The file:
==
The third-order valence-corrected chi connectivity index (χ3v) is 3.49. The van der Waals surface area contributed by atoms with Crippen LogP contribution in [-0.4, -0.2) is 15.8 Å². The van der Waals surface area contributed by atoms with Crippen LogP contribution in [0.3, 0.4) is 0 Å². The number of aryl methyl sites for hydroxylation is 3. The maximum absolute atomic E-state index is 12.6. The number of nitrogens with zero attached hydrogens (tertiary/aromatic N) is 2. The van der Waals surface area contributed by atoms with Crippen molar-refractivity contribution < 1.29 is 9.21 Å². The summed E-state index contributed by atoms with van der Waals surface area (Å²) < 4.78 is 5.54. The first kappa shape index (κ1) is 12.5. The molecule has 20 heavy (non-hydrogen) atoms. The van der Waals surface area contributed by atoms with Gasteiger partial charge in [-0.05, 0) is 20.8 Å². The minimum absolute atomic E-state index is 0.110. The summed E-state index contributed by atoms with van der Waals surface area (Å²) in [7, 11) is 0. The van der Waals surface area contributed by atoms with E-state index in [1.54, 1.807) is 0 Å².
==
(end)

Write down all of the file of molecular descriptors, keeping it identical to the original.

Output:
The third-order valence-corrected chi connectivity index (χ3v) is 3.49. The van der Waals surface area contributed by atoms with Crippen LogP contribution in [-0.4, -0.2) is 15.8 Å². The van der Waals surface area contributed by atoms with Crippen LogP contribution in [0.3, 0.4) is 0 Å². The number of aryl methyl sites for hydroxylation is 3. The maximum absolute atomic E-state index is 12.6. The number of nitrogens with zero attached hydrogens (tertiary/aromatic N) is 2. The van der Waals surface area contributed by atoms with Crippen molar-refractivity contribution < 1.29 is 9.21 Å². The summed E-state index contributed by atoms with van der Waals surface area (Å²) < 4.78 is 5.54. The first kappa shape index (κ1) is 12.5. The molecule has 20 heavy (non-hydrogen) atoms. The van der Waals surface area contributed by atoms with Gasteiger partial charge in [-0.05, 0) is 20.8 Å². The minimum absolute atomic E-state index is 0.110. The summed E-state index contributed by atoms with van der Waals surface area (Å²) in [7, 11) is 0. The van der Waals surface area contributed by atoms with E-state index in [1.54, 1.807) is 0 Å².